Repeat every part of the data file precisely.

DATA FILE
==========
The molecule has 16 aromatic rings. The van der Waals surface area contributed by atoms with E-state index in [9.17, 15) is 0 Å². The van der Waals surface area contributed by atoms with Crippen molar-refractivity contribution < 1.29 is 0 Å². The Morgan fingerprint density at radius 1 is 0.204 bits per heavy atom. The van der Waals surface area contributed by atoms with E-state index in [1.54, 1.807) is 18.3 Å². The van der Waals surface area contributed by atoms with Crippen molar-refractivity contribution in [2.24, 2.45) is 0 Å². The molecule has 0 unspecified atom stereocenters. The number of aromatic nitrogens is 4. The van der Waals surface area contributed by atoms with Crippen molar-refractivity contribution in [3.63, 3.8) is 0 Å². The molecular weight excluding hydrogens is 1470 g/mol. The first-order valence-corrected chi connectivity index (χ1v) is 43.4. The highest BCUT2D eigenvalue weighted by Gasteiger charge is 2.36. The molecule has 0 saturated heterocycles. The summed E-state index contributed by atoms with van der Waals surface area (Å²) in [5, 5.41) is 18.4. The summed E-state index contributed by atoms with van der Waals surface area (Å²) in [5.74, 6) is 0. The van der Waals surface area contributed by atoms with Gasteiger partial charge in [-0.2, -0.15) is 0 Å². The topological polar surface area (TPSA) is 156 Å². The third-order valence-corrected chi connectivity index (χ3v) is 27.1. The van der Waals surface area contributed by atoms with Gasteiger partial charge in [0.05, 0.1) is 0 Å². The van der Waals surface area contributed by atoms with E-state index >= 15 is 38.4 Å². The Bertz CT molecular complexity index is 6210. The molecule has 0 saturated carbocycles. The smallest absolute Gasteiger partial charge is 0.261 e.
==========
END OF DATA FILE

The molecule has 16 aromatic rings. The van der Waals surface area contributed by atoms with E-state index in [9.17, 15) is 0 Å². The van der Waals surface area contributed by atoms with Crippen molar-refractivity contribution < 1.29 is 0 Å². The Morgan fingerprint density at radius 1 is 0.204 bits per heavy atom. The van der Waals surface area contributed by atoms with E-state index in [1.54, 1.807) is 18.3 Å². The van der Waals surface area contributed by atoms with Crippen molar-refractivity contribution in [2.24, 2.45) is 0 Å². The molecule has 0 unspecified atom stereocenters. The number of aromatic nitrogens is 4. The van der Waals surface area contributed by atoms with Crippen molar-refractivity contribution in [3.63, 3.8) is 0 Å². The molecular weight excluding hydrogens is 1470 g/mol. The first-order valence-corrected chi connectivity index (χ1v) is 43.4. The highest BCUT2D eigenvalue weighted by Gasteiger charge is 2.36. The molecule has 0 saturated heterocycles. The summed E-state index contributed by atoms with van der Waals surface area (Å²) in [5, 5.41) is 18.4. The summed E-state index contributed by atoms with van der Waals surface area (Å²) in [5.74, 6) is 0. The van der Waals surface area contributed by atoms with Gasteiger partial charge in [-0.2, -0.15) is 0 Å². The topological polar surface area (TPSA) is 156 Å². The third-order valence-corrected chi connectivity index (χ3v) is 27.1. The van der Waals surface area contributed by atoms with Gasteiger partial charge in [0.05, 0.1) is 0 Å². The van der Waals surface area contributed by atoms with E-state index >= 15 is 38.4 Å². The Bertz CT molecular complexity index is 6210. The molecule has 0 saturated carbocycles. The smallest absolute Gasteiger partial charge is 0.261 e.